When people think of sloth, modern society often only thinks of the term as meaning laziness and procrastination. But over a long period of time, sloth had actually gained a more complicated meaning to its original definition. Sloth was meant to be the illness of the demon in the early Christian monasticism; so, Evagrius of Pontus, a Christian monk and ascetic (ca. 345-399), described sloth as “the most troublesome of all” of the eight of demonic thought. The sin of sloth is a kind of sadness sin, which is generated by the frustration of wishes (Crislip 1). He could not accept this feeling of sadness that could not be explained logically and intellectually (Azzone 19). This concept has come down from over a few centuries.
Sloth is the worst sin because it hurts oneself. From a psychological point of view, sloth is a major depression that has presents symptoms of a highly prevalent, disabling, and lethal psychiatric condition (Azzone 16). Ultimately, it can lead to suicide. Daisy Waugh, in her essay Sunday Times, defined the malice of sloth that lies not merely in the neglect of duty but in the refusal of joy (Mcinerny 43).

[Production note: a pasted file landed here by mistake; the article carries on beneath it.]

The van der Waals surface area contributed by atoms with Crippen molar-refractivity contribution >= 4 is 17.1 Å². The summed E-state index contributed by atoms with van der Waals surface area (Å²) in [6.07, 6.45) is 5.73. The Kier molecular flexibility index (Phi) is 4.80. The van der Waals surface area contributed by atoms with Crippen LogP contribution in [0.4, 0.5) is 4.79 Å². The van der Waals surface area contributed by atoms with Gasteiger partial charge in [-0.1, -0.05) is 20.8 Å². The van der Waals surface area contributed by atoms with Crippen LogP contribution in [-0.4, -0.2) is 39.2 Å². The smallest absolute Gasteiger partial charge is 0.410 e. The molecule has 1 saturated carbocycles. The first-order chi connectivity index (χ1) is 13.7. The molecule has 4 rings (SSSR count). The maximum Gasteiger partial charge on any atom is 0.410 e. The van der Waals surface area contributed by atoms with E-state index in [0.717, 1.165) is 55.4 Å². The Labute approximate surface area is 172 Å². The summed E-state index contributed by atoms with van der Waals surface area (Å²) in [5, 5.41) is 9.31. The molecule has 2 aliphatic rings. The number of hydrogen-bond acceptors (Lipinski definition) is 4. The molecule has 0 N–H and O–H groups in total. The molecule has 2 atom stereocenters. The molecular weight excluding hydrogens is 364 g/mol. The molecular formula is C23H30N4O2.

Azzone, Paolo. "Sin Of Sadness: Acedia Vel Tristitia Between Sociocultural Conditionings And Psychological Dynamics Of Negative Emotions." Journal Of Psychology & Christianity 31.1 (2012): 16-30. Academic Search Premier. Web. 6 Oct. 2014.
Crislip, Andrew. "The Sin Of Sloth Or The Illness Of The Demons? The Demon Of Acedia In Early Christian Monasticism." Harvard Theological Review 98.2 (2005): 143-169. Academic Search Premier. Web. 6 Oct. 2014.
McInerny, Daniel. "Sloth: The Besetting Sin Of The Age?." Logos: A Journal Of Catholic Thought & Culture 12.1 (2009): 38-61.Academic Search Premier. Web. 6 Oct. 2014.